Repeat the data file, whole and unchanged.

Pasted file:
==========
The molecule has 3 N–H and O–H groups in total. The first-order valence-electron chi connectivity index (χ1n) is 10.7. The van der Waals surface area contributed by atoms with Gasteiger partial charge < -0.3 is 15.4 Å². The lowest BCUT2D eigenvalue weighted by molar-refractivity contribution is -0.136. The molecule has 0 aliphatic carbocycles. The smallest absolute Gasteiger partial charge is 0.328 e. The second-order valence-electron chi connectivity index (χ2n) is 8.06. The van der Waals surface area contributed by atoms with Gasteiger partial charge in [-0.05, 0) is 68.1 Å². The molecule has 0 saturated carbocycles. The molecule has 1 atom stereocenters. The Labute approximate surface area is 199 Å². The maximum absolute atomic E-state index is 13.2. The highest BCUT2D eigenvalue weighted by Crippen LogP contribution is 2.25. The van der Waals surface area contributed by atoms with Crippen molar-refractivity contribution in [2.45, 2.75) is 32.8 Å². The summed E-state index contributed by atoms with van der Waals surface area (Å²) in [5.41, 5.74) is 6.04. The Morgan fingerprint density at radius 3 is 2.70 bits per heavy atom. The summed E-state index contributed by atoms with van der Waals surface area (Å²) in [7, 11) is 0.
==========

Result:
The molecule has 3 N–H and O–H groups in total. The first-order valence-electron chi connectivity index (χ1n) is 10.7. The van der Waals surface area contributed by atoms with Gasteiger partial charge < -0.3 is 15.4 Å². The lowest BCUT2D eigenvalue weighted by molar-refractivity contribution is -0.136. The molecule has 0 aliphatic carbocycles. The smallest absolute Gasteiger partial charge is 0.328 e. The second-order valence-electron chi connectivity index (χ2n) is 8.06. The van der Waals surface area contributed by atoms with Gasteiger partial charge in [-0.05, 0) is 68.1 Å². The molecule has 0 saturated carbocycles. The molecule has 1 atom stereocenters. The Labute approximate surface area is 199 Å². The maximum absolute atomic E-state index is 13.2. The highest BCUT2D eigenvalue weighted by Crippen LogP contribution is 2.25. The van der Waals surface area contributed by atoms with Crippen molar-refractivity contribution in [2.45, 2.75) is 32.8 Å². The summed E-state index contributed by atoms with van der Waals surface area (Å²) in [5.41, 5.74) is 6.04. The Morgan fingerprint density at radius 3 is 2.70 bits per heavy atom. The summed E-state index contributed by atoms with van der Waals surface area (Å²) in [7, 11) is 0.